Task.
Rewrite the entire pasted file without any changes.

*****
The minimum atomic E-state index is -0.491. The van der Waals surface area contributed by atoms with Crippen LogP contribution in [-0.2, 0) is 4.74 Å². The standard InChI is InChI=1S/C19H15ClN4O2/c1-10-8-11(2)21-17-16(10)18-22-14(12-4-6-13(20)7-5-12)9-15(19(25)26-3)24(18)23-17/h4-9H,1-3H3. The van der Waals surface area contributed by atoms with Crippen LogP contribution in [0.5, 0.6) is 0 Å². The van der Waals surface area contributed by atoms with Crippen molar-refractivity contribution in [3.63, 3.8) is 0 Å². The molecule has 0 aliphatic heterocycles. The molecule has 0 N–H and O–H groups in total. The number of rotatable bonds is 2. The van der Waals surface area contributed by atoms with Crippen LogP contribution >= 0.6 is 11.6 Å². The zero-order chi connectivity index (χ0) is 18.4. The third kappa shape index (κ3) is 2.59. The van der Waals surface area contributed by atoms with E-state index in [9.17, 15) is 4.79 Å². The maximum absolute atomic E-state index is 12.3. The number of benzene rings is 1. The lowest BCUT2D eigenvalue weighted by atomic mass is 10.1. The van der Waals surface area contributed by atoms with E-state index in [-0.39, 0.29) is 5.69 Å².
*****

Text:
The minimum atomic E-state index is -0.491. The van der Waals surface area contributed by atoms with Crippen LogP contribution in [-0.2, 0) is 4.74 Å². The standard InChI is InChI=1S/C19H15ClN4O2/c1-10-8-11(2)21-17-16(10)18-22-14(12-4-6-13(20)7-5-12)9-15(19(25)26-3)24(18)23-17/h4-9H,1-3H3. The van der Waals surface area contributed by atoms with Crippen LogP contribution in [0.5, 0.6) is 0 Å². The van der Waals surface area contributed by atoms with Crippen molar-refractivity contribution in [3.63, 3.8) is 0 Å². The molecule has 0 aliphatic heterocycles. The molecule has 0 N–H and O–H groups in total. The number of rotatable bonds is 2. The van der Waals surface area contributed by atoms with Crippen LogP contribution >= 0.6 is 11.6 Å². The zero-order chi connectivity index (χ0) is 18.4. The third kappa shape index (κ3) is 2.59. The van der Waals surface area contributed by atoms with E-state index in [9.17, 15) is 4.79 Å². The maximum absolute atomic E-state index is 12.3. The number of benzene rings is 1. The lowest BCUT2D eigenvalue weighted by atomic mass is 10.1. The van der Waals surface area contributed by atoms with E-state index in [-0.39, 0.29) is 5.69 Å².